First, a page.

Ultraviolet (UV) cured coatings show excellent appearance, durability, and little or no volatile organic compound (VOC) emissions, while enabling increased productivity and lower overall costs. An UV-curable coating is one of the best finishing methods in the paper and packaging industries for protecting ink layers from physical and mechanical defects . Liquid UV-curing printing inks cure within a few seconds by irradiation with UV light.
The majority of commercial light cure resins are based on free radical curing acrylic compounds (acrylates).
In addition to photoinitiators, which start this polymerization, the formulations of printing inks contains monofunctional acrylic esters for viscosity adjustment and as a crosslinker to ensure rapid polymerization. Upon curing, it is possible and likely that this reaction will not be complete and the diluents and crosslinkers used will be unbound in the polymer. The UV-curing printing inks and coatings are widely used, even in the printing of food contact materials.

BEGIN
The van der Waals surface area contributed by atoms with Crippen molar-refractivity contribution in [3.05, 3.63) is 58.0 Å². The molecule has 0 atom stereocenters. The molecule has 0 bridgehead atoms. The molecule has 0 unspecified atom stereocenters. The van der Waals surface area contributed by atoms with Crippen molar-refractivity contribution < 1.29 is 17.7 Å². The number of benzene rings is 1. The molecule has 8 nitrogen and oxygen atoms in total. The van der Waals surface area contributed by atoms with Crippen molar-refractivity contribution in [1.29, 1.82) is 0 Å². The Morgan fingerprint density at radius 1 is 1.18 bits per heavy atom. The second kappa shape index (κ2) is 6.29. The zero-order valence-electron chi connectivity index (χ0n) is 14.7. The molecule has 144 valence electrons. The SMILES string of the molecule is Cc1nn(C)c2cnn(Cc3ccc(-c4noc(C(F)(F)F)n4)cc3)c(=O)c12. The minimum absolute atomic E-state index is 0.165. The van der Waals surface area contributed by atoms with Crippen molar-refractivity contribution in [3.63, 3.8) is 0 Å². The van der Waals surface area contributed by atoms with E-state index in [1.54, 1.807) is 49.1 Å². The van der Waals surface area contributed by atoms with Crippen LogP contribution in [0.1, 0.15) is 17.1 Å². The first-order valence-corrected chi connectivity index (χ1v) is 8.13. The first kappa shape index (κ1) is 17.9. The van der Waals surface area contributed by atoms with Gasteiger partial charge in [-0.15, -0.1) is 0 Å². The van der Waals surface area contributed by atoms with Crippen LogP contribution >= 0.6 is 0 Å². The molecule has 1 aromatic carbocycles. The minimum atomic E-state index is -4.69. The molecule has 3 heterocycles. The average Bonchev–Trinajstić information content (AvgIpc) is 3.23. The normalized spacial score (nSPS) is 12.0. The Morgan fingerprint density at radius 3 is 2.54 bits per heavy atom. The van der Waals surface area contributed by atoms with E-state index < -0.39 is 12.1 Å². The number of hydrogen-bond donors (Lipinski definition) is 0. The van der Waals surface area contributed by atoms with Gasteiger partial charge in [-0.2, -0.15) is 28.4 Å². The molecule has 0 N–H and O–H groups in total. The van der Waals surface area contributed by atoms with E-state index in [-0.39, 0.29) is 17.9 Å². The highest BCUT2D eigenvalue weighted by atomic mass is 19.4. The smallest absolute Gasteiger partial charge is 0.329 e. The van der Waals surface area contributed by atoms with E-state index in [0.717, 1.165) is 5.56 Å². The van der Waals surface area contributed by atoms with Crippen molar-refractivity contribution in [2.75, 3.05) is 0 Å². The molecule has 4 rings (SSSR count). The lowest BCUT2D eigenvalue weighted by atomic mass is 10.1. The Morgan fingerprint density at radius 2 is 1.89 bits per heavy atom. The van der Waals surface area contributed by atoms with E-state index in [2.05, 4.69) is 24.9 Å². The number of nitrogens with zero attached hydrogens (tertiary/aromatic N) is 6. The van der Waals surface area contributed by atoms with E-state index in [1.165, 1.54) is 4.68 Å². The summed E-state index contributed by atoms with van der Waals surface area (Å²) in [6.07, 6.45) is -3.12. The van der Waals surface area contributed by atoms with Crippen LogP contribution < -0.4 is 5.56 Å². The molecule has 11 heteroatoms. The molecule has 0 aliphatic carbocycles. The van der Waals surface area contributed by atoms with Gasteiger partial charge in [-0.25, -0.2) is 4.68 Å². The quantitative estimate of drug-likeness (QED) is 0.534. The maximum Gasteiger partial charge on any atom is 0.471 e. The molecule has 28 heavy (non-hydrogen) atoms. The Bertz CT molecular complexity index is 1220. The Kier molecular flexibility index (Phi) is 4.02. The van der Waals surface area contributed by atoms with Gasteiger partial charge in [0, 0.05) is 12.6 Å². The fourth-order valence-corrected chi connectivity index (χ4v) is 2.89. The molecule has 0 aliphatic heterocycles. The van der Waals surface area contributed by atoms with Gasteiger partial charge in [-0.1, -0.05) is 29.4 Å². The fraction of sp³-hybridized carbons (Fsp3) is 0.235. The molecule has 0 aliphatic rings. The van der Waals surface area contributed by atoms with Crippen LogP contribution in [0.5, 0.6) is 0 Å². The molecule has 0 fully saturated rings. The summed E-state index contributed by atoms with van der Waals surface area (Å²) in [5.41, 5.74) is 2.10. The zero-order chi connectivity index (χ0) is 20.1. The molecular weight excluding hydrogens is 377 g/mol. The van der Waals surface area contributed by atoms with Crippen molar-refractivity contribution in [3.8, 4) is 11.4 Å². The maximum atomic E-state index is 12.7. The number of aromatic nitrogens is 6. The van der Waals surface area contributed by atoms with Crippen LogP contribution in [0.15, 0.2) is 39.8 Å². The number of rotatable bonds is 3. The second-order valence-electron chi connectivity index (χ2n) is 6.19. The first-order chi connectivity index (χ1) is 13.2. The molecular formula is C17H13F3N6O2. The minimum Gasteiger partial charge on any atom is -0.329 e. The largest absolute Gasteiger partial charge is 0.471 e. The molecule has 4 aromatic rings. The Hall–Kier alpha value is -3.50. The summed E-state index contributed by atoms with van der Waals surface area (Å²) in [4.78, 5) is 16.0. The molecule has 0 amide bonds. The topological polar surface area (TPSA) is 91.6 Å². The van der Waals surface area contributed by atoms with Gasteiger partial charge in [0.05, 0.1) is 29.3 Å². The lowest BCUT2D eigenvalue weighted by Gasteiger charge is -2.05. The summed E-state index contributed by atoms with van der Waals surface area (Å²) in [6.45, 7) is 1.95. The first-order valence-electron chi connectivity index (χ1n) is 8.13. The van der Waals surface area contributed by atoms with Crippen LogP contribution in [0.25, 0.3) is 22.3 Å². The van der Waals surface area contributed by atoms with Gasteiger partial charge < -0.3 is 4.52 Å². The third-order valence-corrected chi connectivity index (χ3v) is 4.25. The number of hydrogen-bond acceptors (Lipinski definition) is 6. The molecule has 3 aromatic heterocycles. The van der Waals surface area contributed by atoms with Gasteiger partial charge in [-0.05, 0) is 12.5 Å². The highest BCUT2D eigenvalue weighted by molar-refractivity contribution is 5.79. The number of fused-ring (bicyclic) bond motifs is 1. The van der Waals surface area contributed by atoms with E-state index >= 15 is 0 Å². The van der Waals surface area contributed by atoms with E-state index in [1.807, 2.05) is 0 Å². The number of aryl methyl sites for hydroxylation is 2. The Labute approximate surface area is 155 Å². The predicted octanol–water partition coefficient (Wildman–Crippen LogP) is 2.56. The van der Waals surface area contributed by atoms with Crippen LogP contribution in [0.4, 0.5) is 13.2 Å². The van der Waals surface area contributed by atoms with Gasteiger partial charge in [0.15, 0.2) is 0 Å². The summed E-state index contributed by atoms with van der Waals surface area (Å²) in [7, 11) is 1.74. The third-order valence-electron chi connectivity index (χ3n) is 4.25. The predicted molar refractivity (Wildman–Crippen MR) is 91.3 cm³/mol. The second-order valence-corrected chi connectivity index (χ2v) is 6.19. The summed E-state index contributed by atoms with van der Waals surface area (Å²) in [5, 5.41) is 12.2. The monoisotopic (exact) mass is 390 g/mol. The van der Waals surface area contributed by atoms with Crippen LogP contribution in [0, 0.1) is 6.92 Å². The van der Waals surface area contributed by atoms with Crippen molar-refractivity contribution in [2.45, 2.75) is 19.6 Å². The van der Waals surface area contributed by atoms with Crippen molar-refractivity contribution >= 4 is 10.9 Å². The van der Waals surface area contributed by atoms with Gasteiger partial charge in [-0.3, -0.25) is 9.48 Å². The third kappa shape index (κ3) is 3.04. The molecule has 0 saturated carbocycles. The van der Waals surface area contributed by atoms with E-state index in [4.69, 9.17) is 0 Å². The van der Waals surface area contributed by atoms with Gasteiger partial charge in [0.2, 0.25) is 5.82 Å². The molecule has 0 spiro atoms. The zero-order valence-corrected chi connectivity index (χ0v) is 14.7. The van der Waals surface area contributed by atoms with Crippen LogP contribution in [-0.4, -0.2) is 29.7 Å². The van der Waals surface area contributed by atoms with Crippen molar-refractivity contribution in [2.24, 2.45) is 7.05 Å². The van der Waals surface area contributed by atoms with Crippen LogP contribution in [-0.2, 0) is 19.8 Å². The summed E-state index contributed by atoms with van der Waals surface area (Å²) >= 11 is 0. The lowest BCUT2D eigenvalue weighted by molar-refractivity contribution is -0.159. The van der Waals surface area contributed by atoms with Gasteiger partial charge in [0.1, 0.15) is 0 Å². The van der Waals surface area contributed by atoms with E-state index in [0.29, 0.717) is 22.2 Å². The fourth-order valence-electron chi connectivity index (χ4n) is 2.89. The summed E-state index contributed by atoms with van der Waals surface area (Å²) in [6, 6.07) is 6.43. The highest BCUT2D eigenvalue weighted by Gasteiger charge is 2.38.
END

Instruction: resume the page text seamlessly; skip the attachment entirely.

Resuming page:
For the photoinitiator isopropylthioxanthone (ITX) a mass transition from the printed packaging material in the foodstuff was shown . A migration of uncomplete cured acrylate monomers is likely. At least for trimethylolpropane triacrylate (TMPTA), a carcinogenic effect was shown .
A sensitive LC-ESI-MS/MS method was developed and validated for the target screening of different acrylate monomers in food simulants used for migration tests.
 Soltani, M. et al. (2013) UV-curable coating process on CMYK-printed duplex paperboard, Part 1: Mechanical and optical properties, BioRes. 9(1), 86-92.
 T. Jung , T.J. Simat & W. Altkofer (2010) Mass transfer ways of ultraviolet printing ink ingredients into foodstuffs, Food Additives & Contaminants: Part A, 27:7, 1040-1049, DOI: 10.1080/19440041003596543
 Kromhout, H. et al. (2018) Carcinogenicity of isobutyl nitrite, β-picoline, and some acrylates. The Lancet Oncology. 19. 10.1016/S1470-2045(18)30491-1.